Some people become living legends. One such person in Russian history was Vladimir Gilyarovsky, a reporter who at the turn of the twentieth century was famous throughout Moscow, and was lovingly dubbed “Uncle Gilyai” by Muscovites. In giving directions to a coachman, you would simply say, “To Gilyarovsky”, and you would be taken straight to his house in Stoleshnikov Lane in the very heart of Moscow. Today, the house bears a memorial plaque. Next to his name stands but one word, “writer”. This tells the truth, of course, but not the whole truth. Nevertheless, no plaque can be large enough to carry the list of all the occupations and merits of this amazing man.
The future writer spent his early years in the town of Volga in northern Russia. At 17, he dropped out of school, and ran away from home leaving a note that said, “I’m gone to work as a manual labourer on the Volga”. This meant he would become a barge hauler, a hard occupation that required extraordinary physical strength and endurance. However, Gilyarovsky had such strength. He received it from his father. Once, as a grown-up, he came home and just for fun tied a poker in a knot. Of course, his father got angry, “why should my son damage kitchen utensils!”, but he did not say a word to his son. He simply took the poker and… undid the knot!
During the first decade after he left home, Gilyarovsky tried a variety of odd jobs. He worked as a barge-hauler and docker on the Volga, as a horse-herder, and volunteered to fight in the Russo-Turkish war of 1877-1878, serving in a unit consisting of audacious intelligence officers. For his conspicuous bravery, he received the highest military award, the Order of St George. Then, Gilyarovsky joined a circus and enraptured the public with the daredevil stunt of racing on an unsaddled horse. Travelling with a company of wandering actors, he acted on the stage himself and dabbled in simple plays. He faced numerous dangers, and many times was on the verge of death. Nevertheless, he lived to be 83! He followed his own recipe of longevity, “Don’t let anybody or anything scare you, never be angry, and you will live 100 years”. His cheerful audacity and good nature also came from his parents as well as his last name itself, which was given to his father when he entered seminary. In Latin, it means “cheerful”, and it was changed into a Russian last name. Gilyarovsky’s father never became a priest, but the name stuck.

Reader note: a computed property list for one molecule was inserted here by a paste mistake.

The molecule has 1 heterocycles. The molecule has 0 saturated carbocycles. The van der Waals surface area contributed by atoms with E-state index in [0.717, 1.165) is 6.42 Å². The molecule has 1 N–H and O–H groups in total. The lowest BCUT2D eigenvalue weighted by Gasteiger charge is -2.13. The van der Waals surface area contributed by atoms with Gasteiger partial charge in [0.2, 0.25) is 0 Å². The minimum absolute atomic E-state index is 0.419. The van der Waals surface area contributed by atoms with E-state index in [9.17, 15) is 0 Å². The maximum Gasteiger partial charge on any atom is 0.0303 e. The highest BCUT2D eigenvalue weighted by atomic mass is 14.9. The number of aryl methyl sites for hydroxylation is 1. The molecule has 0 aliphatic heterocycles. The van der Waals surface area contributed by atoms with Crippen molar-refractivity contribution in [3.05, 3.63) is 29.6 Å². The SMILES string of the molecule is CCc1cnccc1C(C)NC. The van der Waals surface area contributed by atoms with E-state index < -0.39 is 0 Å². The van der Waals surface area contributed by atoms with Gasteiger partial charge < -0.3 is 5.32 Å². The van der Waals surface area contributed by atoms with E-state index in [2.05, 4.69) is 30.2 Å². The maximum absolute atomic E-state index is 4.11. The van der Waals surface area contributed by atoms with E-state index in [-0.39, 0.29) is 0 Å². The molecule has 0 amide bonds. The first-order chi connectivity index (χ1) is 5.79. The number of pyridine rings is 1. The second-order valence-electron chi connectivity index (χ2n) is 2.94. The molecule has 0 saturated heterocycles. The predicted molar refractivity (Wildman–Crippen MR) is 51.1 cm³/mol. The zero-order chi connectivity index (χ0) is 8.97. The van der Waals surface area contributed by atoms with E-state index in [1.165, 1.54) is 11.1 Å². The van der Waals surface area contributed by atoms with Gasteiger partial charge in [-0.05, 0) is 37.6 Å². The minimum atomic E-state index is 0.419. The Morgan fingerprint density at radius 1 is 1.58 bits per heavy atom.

In 1881, at the age of 28, Gilyarovsky made Moscow his home, and lived there until his death in 1935. In Moscow, he became the recognised king of reporters, a journalist who knew today what was going to happen tomorrow. He described this ability in these words, “Many can see the facts. However, it is up to reporters to take a careful look at things. I love my profession with all my heart, and plunge into it often risking my life. Not a single time was my report turned down. Each was strict, verified, and pure truth”.
This was even more amazing since Gilyarovsky covered every aspect of life, ranging from theatre and society news to criminal happenings. He had a perfect knowledge of Moscow, particularly, the districts of the homeless, beggars, and thieves. Muscovites tried to avoid those neighbourhoods. However, Gilyarovsky was not scared. He sympathised with the hopeless, and understood the tragedy of their situation. Outcasts trusted him, and often turned to him for help. Gilyarovsky entitled his first book People of the Slums. The government censors suppressed the book and burned the whole edition.
After a long interval, Gilyarovsky issued several more books about Moscow and Muscovites, which put together, one might describe as an encyclopaedia of Moscow’s life at the turn of the twentieth century. No one produced a more extensive and trustworthy record of those days. As another twentieth century writer, Konstantin Paustovsky, put it, “Gilyarovsky was picturesque in everything. In his biography, his looks, his manner of speaking, his carefree attitude, and his diversified and many talents…”
14 December 2006
This is Russia
Voice of Russia World Service